I’m really psyched to release the first public beta of Twitster into the wild today.
But first, let me tell you a story.
I work a lot with the Movable Type community. It’s a small community, but there are some really talented developers and designers doing some really cool stuff. One day I sat back and realized that the community actually felt smaller than it was. The cool stuff that everyone was doing was happening in all different places, so it was hard to see the “bigger picture”—to get a finger on the pulse of the community.
Then I noticed that there was one common denominator for almost every community member: everyone was talking about their projects, questions and breakthroughs on Twitter. There was a greater conversation happening but no one was capturing it, no one was bringing these disparate pieces together to create something larger than the individual posts.
The obvious key was to track these conversations using hash tags. I checked out hashtag.org, but it doesn’t let you publish tagged tweets on your own site. The other problem was that if you follow a tag on hashtag.org, anyone can use a tag for any reason. If you’re following #mt you might get posts about Movable Type, Media Temple or Montana. I wanted the ability to pick a hash tag and then control who could contribute to my Twitter group.
You may also be thinking “Can’t this can be done with a Twitter app like TweetDeck or EventBox?” For the most part, yes. The problem is that those things aren’t being published on your site—they’re great for individual users to follow hash tags, but they make mass publication of these groups really difficult. I saw this first hand at SXSW ‘09 when presenters were running TweetDeck maximized on the big screen… not exactly ideal execution.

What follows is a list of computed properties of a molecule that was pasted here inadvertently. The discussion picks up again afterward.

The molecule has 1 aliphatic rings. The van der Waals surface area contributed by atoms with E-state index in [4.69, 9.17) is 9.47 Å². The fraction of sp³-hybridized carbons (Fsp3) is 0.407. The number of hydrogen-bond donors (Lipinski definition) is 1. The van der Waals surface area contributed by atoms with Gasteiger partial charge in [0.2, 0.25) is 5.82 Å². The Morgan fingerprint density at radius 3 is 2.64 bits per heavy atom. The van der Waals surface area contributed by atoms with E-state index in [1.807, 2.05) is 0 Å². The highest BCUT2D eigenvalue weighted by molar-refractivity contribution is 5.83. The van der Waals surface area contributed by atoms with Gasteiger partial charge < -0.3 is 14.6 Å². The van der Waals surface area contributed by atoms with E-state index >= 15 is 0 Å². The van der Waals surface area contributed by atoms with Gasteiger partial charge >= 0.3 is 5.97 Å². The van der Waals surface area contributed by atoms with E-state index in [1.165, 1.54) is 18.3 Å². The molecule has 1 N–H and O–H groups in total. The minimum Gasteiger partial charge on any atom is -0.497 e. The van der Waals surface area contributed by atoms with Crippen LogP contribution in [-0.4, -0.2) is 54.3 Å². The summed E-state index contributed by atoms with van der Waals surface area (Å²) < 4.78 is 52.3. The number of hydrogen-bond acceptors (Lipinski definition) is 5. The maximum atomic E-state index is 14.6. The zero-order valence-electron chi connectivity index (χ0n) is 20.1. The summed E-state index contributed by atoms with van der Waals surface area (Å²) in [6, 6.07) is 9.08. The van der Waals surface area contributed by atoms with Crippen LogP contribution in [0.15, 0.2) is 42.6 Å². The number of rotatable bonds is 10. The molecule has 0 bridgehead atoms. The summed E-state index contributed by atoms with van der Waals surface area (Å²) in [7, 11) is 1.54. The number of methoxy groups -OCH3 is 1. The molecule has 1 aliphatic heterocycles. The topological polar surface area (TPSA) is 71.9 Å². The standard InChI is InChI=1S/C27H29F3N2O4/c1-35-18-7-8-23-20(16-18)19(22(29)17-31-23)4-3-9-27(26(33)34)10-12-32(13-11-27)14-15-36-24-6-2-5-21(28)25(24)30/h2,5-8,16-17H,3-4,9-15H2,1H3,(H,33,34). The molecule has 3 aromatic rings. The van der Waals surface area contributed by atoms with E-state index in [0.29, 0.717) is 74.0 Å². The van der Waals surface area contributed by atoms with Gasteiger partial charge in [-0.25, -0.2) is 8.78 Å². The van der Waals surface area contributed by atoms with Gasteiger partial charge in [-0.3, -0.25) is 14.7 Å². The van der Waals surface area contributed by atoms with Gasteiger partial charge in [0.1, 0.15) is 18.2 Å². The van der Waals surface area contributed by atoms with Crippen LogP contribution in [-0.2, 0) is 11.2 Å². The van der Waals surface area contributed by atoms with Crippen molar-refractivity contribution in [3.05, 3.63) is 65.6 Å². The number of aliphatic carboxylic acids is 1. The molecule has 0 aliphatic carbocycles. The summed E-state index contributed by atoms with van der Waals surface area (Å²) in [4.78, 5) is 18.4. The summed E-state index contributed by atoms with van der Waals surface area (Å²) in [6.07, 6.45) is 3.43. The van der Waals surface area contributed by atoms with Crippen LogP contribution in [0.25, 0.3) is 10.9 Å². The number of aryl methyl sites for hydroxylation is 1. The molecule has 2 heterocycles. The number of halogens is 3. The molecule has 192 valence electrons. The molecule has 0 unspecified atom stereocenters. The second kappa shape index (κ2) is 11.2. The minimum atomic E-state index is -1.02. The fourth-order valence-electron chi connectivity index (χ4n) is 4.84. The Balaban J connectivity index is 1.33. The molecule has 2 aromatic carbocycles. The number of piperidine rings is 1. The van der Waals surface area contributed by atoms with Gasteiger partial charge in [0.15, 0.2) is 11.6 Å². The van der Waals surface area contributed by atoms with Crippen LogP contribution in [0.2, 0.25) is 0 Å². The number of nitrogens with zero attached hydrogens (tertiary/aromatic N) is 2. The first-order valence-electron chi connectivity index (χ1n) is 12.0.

So I set out to build Twitster, an application that would let you publish the tweets of everyone you’re following on your own site and—perhaps more importantly—let you filter that feed for particular topics. I began work and built out much of the design and basic development, but I’m no codemonkey, so I asked my good friend Byrne Reese to help spearhead the technical development of Twitster.
And that’s what I’m happy to give you today: the first public beta of Twitster.
Here are some important links to help you get started with Twitster:
- Twitster Homepage
- Twitster Google Code Page
- Twitster Blog
- Twitster FAQS
- Report Issues
- Live Twitster Demo